Florida statute has a great “equalizer” law. It states that when you sue your insurance company and you collect one dollar more than what the insurance company offered, then the insurance company needs to pay the fees to the Tampa Motorist Insurance Attorney directly.

Think about that.

Without this law, the insurance company can low ball every single motorist insurance claim and the insured would have no recourse.

For example, your vehicle is a total loss. You know the vehicle is worth $5000.00.  But the insurance company only offers $4250.00.

What are you going to do?  A personal injury attorney with a regular contingency fee agreement would not work because even if you collected the $750 extra, it would go right back out in fees.  And you would not want to pay a motorist insurance claim attorney hourly because the juice would not be worth the squeeze.

But with a fee shifting provision, the insurance attorney can take the claim and collect on fees from the insurance company after winning. This law is the only way to prevent insurance companies from taking advantage of every consumer, every single time.

How Long Will This Take?

The average motorist insurance claim is between six and nine months. Smaller claims are often resolved quicker.  Larger claims can take a couple of years.

This makes sense when you consider insurance companies do not want to pay money.  They will do whatever they can to fight large claims. So, larger claims often take serious work in the courtroom to get justice for our clients.

Why Denmon Pearlman Insurance Motorist Claims Attorneys?

Our motorist insurance claims attorneys know how to go for the win.  We understand that even “small” claims can make a big difference for our clients.  This is especially true during pandemic times. Therefore, we believe that every client deserves maximum civil justice for their insurance claims.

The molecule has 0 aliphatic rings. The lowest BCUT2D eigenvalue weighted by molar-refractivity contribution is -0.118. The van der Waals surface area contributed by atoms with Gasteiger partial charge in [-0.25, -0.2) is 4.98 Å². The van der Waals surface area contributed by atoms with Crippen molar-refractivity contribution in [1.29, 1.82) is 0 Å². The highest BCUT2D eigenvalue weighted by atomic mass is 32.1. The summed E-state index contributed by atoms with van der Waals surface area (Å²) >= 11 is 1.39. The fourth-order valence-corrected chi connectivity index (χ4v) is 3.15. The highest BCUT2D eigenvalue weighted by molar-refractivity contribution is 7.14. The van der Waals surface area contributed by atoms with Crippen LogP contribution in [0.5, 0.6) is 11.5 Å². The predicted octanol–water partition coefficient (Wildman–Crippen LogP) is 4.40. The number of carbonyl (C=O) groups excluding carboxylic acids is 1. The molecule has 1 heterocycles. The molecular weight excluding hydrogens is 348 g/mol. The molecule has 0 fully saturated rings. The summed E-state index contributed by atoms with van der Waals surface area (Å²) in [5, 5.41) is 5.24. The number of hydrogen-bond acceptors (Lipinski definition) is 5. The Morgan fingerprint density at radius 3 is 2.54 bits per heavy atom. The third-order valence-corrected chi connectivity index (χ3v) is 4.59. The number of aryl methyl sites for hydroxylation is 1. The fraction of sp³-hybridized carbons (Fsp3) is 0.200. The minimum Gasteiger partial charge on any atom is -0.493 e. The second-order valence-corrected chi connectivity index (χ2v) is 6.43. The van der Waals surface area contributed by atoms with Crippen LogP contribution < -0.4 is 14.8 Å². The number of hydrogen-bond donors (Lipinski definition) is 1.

Our lawyers have been named as Top Trial Lawyers in Florida by the National Trial Lawyers association.  Our lawyers have been named as “Super Lawyers” every year since 2016.

Most importantly, every  client gets the cell phone of their assigned paralegal, attorney, and one of the partners in the firm.

Can You Sue an Uninsured Driver in Florida?

You sure can.  The question is whether you want to do so.

The reality is that Florida law protects the home, retirement account, and vehicles of an uninsured driver.  In the vast majority of cases, the uninsured driver would be uncollectible in a lawsuit.

However, sometimes we included the uninsured driver in an uninsured motorist lawsuit. We do this for tactical reasons such as making sure the case stays in State Court instead of the insurance company removing the case to Federal court.

Can an Uninsured Motorist Sue Me?

Yes. A person’s insurance status does not affect his or her ability to bring a lawsuit in Tampa, Florida courts.  The question is simply whether a person has been injured because of the negligence of another person or company.

What Does it Cost to Hire A Insurance Motorist Claims Attorney?

The vast majority of time, the insurance motorist claims attorney is paid a contingency fee.  That means no money down. That means no fee if the attorney loses. The attorney takes all the risk.

If and when the attorney wins the case, then the attorney will take a predetermined percentage of the gross settlement amount for the fee.  This is usually 33 1/3% in pre-suit and 40% if a lawsuit has been filed.

In certain first-party cases, the attorney will agree to collect fees only from the insurance company. This is common in those smaller property damage cases whether the matter in controversy is only hundreds or thousands of dollars.  This agreement makes the claim viable financially for the claimant as well as the attorney.

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Denmon Pearlman


Tampa Office
2504 W Crest Ave
Tampa, FL 33614

(813) 694-4130

Denmon Pearlman


St. Petersburg Office
520 2nd Ave South
St. Petersburg, FL 33701

(727) 800-4601

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New Port Richey Office
5703 Main Street
New Port Richey, FL 34652

(727) 478-0518

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Brooksville Office
1790 E Jefferson St.
Brooksville, FL 34601

(352) 309-7354

Denmon Pearlman


Seminole Office
5290 Seminole Blvd. Suite D
St. Petersburg, FL 33708

(800) 800-4300